Afghanistan presidential election ends with no clear winner, runoff expected in May

The Afghanistan presidential election -- the first in 13 years -- appears headed for runoff, after full preliminary results released Saturday show former Foreign Minister Abdullah Abdullah receiving the most votes but failing to reach the 50 percent threshold.

Abdullah garnered 44.9 percent of the vote, putting him ahead of ex-Finance Minister Ashraf Ghani Ahmadzai, who came in second with 31.5 percent, said the chairman of the Independent Election Commission, Ahmad Yousuf Nouristani.

The preliminary results are to be finalized on May 14 after investigations into fraud complaints, and the runoff should be held within 15 days of the final results.

The candidates are vying to replace President Hamid Karzai, the only president Afghans have known since the 2001 United States-led invasion to topple the Taliban's hard-line Islamic regime.

Zalmai Rassoul -- Karzai’s favored candidate and a foreign minister for the outgoing president -- apparently failed to advance into the runoff, after trailing through the campaigns.

Ahmadzai and Abdullah were the front-runners. Ahmadzai is also a former World Bank executive, and Abdullah is an opposition leader.

The winner will oversee a tumultuous period as the U.S. and NATO are expected to withdraw most of their troops from Afghanistan by the end of this year. Karzai, whose relations with Washington have sharply deteriorated, was constitutionally barred from running for a third term.

Abdullah and Ahmadzai have promised a fresh start with the West and have vowed to move ahead a security pact with the U.S. that Karzai has refused to sign. That pact would allow a small force of American soldiers to stay in the country to continue training Afghan army and police to fight the Taliban.

The Obama administration has lauded the relatively peaceful campaigns and election but has so far stayed neutral about the candidates and the results.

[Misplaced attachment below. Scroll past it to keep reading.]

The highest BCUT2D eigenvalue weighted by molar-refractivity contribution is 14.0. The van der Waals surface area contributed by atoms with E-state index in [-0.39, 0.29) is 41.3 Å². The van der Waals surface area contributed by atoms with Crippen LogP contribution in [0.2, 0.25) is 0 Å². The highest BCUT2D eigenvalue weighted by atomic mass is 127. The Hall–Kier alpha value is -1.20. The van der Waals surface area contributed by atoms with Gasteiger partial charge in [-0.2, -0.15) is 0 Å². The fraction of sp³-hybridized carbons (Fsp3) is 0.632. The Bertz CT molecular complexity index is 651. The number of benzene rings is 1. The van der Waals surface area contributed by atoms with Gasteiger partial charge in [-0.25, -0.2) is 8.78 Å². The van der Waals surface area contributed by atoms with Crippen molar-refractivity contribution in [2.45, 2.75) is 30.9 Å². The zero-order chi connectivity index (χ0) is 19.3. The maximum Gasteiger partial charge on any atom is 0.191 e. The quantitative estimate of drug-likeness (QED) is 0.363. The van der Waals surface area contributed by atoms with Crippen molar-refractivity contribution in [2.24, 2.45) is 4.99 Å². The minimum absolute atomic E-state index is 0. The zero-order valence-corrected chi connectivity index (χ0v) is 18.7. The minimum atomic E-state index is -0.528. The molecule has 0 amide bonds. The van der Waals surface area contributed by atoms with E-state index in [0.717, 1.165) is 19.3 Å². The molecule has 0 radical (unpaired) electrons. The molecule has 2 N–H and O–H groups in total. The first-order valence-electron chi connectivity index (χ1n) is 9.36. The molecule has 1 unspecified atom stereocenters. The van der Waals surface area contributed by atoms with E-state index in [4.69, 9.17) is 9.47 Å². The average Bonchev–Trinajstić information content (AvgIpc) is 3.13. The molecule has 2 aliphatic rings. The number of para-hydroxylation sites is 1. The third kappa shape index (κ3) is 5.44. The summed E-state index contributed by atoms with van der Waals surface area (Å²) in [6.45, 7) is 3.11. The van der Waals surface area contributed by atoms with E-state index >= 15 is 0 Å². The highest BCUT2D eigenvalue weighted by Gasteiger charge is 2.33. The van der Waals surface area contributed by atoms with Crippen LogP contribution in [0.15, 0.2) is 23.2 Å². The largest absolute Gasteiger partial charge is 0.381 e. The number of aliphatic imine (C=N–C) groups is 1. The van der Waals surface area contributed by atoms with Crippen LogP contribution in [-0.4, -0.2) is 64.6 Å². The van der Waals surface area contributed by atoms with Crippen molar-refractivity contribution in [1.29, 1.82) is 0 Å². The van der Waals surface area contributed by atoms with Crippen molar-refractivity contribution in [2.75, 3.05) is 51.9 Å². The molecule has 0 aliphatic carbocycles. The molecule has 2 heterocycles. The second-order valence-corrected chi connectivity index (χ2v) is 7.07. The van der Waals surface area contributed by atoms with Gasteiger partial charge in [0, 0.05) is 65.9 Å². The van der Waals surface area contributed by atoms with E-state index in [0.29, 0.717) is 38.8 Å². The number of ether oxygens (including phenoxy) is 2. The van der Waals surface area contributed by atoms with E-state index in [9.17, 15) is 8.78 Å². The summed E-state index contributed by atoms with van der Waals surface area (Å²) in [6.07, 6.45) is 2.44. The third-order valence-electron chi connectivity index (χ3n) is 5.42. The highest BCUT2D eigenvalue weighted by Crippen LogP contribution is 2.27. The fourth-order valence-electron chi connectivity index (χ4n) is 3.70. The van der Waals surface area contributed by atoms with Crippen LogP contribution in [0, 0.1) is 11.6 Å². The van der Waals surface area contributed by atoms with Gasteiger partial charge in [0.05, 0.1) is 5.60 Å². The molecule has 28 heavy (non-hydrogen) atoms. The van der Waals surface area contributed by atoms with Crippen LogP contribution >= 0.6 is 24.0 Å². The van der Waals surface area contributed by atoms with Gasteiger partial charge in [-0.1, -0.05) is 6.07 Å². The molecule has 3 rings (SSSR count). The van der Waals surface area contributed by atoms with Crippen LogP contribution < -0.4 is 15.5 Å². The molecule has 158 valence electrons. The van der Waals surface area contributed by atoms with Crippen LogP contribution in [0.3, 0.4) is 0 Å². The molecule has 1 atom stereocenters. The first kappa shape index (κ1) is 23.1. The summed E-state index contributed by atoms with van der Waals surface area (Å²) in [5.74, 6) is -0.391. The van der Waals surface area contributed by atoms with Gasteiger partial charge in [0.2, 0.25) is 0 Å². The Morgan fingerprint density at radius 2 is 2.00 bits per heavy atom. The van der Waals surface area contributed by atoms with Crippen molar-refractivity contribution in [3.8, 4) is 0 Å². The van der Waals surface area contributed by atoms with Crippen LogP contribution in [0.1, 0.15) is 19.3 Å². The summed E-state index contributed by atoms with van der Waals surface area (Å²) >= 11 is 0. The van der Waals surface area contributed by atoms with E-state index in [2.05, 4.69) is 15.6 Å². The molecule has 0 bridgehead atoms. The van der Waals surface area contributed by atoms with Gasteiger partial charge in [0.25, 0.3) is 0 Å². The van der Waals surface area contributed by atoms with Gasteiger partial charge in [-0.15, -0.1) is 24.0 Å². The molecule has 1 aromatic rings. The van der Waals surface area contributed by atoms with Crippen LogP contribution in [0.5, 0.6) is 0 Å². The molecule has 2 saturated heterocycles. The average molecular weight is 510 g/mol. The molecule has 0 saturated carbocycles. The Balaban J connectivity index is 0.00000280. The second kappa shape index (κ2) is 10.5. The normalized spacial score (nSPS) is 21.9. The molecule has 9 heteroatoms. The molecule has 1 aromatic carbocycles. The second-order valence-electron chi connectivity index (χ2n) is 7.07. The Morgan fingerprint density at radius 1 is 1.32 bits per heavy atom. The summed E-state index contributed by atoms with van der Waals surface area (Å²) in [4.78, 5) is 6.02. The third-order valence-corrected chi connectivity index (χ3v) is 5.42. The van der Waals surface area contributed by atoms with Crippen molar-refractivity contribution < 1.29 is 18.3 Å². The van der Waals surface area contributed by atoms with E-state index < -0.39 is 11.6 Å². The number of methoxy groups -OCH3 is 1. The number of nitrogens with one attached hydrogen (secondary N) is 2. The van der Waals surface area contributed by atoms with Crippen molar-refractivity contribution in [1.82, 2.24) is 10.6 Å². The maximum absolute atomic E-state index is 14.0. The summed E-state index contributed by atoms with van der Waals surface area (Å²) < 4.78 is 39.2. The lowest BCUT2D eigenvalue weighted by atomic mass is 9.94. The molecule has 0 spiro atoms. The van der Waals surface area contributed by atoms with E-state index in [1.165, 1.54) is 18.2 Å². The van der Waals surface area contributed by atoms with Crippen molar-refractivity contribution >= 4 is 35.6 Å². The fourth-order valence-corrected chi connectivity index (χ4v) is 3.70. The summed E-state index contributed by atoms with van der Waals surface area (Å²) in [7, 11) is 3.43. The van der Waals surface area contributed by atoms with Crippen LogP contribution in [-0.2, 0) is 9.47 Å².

The preliminary results were from a total of 6.9 million votes counted by the election commission, Nouristani said. He said the election commission was also examining ballots 444 polling stations -- potentially representing more than 200,000 votes -- because of fraud concerns.

Despite the administration’s publicly neutral stance, the U.S. and its allies clearly want the winner to be somebody who will agree to the so-called Bilateral Security Agreement.

The agreement would replace the 2001, NATO-initiated International Security Assistance Force mission that ends in December and essentially withdraws all U.S. and international forces from Afghanistan.

The U.S. considers the new agreement critical toward keeping the Taliban and other extremists from taking over Afghanistan, after it lost thousands of lives and spent billions of dollars over the past 13 years trying to move that country toward democracy.

Ahmadzai and Abdullah both lost to Karzai in 2009. Abdullah, 54, finished second. The 64-year-old Ahmadzai also has a doctorate degree from Columbia University in New York.

The Associated Press contributed to this report.